Singapore's consumer watchdog is taking to court a furniture businessman who allegedly collected money upfront for goods he later failed to deliver.
The Consumers Association of Singapore (Case) received 44 complaints against Mr Chiok Wee Juo's three companies between 2008 and last month. Mr Chiok is the sole proprietor of all three - Olena (formerly known as Mattress Atrium), Bez Gallery (formerly known as Michelle Mattress) and The Exquisite Promenade.
By taking him to court, Case seeks to have Mr Chiok declared as having carried out unfair practices. It also seeks a court order to stop him from continuing such practices.
Nine complaints were lodged in the first seven months of this year, from January to July, Case said in a statement yesterday.
In most of the cases, Mr Chiok - who also goes by the names Pierce or Yi Ren - persuaded the customer to pay, usually the full sum, upfront, promising to deliver the furniture at a later date. At times, he would say that he was giving them a special price to convince them to make a full payment.
In most of the cases, Mr Chiok persuaded the customer to pay upfront, promising to deliver the furniture at a later date. At times, he would say that he was giving them a special price to convince them to make a full payment.
Many of the transactions took place at furniture fairs. Goods were allegedly not delivered by their promised delivery dates, and were often a different size, colour or model from what was ordered.
This is the sixth injunction application by Case since 2004. The last was against the now defunct timeshare company Concord Developments in 2012.
Case took this rare step as it had tried many times to contact Mr Chiok, but received no response, Case president Lim Biow Chuan said. Mr Chiok also ignored Case's request in May to sign a voluntary compliance agreement to stop his unfair business practices.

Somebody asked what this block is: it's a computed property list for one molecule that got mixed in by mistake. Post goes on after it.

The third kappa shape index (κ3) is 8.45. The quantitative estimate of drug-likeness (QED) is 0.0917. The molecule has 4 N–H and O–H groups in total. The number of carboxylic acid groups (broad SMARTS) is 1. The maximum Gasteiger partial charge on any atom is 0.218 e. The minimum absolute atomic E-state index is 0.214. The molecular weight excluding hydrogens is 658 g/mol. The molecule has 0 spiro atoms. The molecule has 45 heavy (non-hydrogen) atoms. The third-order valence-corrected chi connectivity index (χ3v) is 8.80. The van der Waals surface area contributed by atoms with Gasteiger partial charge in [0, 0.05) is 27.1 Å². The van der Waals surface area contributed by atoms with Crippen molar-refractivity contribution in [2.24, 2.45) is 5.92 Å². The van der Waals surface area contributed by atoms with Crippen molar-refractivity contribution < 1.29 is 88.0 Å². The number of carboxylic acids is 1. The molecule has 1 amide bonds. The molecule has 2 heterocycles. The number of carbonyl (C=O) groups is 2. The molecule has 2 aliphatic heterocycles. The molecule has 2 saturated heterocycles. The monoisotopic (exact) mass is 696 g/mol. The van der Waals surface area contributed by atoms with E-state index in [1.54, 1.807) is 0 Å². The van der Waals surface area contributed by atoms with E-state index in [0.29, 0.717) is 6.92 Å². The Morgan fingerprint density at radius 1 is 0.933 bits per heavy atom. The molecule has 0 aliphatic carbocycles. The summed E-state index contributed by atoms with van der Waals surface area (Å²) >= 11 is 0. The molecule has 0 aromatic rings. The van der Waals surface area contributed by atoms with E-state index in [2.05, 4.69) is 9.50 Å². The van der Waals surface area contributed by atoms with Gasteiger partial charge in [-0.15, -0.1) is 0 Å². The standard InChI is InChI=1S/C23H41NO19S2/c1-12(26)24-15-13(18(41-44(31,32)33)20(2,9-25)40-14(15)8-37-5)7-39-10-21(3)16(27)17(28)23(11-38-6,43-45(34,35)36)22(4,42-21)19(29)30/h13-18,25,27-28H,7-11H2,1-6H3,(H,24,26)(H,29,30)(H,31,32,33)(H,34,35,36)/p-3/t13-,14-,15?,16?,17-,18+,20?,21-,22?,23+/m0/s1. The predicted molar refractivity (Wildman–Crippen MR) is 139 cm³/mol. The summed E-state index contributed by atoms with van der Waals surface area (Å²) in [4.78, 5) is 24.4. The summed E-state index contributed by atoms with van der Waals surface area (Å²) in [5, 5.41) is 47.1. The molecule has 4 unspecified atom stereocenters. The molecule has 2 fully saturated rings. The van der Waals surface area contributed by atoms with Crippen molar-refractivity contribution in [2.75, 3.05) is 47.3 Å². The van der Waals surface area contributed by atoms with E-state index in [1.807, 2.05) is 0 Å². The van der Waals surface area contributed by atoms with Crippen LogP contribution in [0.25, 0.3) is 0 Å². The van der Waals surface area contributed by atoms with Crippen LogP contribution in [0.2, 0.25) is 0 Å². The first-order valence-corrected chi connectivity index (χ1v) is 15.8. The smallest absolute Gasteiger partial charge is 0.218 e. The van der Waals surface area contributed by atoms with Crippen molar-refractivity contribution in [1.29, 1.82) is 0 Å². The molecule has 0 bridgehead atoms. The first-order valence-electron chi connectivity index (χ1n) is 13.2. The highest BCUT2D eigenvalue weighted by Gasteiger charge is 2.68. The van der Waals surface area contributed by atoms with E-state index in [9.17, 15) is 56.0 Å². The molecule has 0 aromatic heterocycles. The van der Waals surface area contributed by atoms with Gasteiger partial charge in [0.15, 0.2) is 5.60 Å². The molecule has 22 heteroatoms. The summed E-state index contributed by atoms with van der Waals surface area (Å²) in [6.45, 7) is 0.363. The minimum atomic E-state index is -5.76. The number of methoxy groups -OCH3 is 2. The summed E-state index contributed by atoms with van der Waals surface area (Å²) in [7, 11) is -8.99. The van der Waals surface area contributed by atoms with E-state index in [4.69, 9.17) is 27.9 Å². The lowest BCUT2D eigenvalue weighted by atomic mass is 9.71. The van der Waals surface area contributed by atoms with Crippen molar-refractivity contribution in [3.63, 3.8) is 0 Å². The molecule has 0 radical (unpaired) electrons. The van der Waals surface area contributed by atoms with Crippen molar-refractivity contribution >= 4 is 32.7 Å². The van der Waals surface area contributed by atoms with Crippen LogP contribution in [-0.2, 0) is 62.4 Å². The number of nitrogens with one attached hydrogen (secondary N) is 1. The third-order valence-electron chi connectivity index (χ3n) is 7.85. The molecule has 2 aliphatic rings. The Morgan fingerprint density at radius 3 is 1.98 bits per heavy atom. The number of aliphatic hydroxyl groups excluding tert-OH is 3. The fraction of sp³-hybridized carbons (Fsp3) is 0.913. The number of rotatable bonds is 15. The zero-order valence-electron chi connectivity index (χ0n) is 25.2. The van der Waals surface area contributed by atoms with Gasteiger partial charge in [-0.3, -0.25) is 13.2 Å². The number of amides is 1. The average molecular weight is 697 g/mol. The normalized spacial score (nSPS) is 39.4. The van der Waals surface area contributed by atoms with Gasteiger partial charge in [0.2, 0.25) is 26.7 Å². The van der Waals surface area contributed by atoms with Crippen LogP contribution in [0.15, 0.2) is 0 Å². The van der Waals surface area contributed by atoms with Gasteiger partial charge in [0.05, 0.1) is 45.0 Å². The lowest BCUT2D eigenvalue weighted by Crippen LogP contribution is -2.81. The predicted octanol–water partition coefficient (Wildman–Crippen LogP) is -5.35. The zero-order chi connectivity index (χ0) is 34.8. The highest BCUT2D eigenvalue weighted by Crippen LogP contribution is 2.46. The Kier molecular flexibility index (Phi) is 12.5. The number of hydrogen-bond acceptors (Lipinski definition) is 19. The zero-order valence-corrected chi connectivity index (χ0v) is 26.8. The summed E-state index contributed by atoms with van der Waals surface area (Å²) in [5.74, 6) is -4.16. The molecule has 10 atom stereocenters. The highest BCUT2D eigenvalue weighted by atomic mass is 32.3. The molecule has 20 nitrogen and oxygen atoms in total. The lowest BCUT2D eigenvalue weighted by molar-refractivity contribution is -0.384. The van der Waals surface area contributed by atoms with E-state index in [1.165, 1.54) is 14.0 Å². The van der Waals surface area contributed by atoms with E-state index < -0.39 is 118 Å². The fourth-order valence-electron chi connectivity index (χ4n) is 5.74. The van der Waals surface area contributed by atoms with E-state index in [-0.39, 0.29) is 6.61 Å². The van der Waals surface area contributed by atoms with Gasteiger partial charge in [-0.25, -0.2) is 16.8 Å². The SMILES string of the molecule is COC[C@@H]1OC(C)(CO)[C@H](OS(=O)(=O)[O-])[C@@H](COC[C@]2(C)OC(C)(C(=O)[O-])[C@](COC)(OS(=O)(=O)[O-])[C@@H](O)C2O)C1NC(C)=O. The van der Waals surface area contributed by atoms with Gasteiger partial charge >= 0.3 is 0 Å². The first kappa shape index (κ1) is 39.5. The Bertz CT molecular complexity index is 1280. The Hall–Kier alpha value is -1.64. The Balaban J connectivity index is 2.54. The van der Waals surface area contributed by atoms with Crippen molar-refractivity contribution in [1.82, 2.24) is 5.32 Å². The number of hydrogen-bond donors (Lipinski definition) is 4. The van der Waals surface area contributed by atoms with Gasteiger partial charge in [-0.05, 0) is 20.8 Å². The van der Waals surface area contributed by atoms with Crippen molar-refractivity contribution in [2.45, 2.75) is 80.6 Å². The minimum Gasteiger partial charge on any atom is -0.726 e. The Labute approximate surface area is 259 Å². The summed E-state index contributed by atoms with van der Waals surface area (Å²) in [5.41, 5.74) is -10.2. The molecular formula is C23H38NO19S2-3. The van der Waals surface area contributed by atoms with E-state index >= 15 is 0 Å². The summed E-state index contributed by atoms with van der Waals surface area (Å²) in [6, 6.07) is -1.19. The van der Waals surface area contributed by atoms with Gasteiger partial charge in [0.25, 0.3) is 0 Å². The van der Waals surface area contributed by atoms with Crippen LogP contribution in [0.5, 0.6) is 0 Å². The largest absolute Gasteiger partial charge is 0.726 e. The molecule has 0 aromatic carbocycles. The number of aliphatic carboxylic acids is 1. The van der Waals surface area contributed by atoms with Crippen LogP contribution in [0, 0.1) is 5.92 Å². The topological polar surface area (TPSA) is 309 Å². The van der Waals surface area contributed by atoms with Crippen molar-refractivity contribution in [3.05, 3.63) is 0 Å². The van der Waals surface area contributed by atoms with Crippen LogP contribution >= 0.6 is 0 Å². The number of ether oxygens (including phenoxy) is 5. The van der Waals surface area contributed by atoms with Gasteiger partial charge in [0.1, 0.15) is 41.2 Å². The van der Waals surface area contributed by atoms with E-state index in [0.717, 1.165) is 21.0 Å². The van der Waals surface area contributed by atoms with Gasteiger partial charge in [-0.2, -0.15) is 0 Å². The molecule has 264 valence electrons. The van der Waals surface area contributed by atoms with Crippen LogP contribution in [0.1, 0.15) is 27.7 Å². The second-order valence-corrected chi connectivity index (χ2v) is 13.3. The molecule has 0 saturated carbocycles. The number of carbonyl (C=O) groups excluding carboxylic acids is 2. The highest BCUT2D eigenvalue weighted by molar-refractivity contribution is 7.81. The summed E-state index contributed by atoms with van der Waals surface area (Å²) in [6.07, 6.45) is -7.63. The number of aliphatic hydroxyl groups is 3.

If the court order is granted and Mr Chiok breaches it, he may be charged with contempt of court, making him liable to jail or fines.
IT executive Alvin Khoo, 35, paid $6,000 for a sofa, bed frame and mattress at Bez Gallery at Marina Square in May last year.
The store closed last December and the items were never delivered. He filed a claim with the Small Claims Tribunal, but Mr Chiow was a repeated no-show at the hearings.
Mr Khoo has set up a support group on messaging app WhatsApp with "victims" he found on online forums. The group of 28 bought $96,901 worth of furniture from Mr Chiow and all of them have made police reports, said Mr Khoo.
On Case's injunction bid, he said: "I hope some justice can be done."
Another victim, a 50-year-old housewife who declined to be named, called Mr Chiok a "smooth operator" who speaks well and conducts himself professionally.
No one was home when The Straits Times visited Mr Chiok's listed address yesterday.
Both his and his wife's mobile numbers were no longer in service, and neither were the three companies' main lines.
Mr Chiok's case is scheduled to be heard in court on Aug 28.
Mr Lim advised consumers to shun businesses with negative reviews. "We also advise consumers not to pay a large deposit and to pay the rest of the purchase price only when the furniture is delivered on time and in good condition."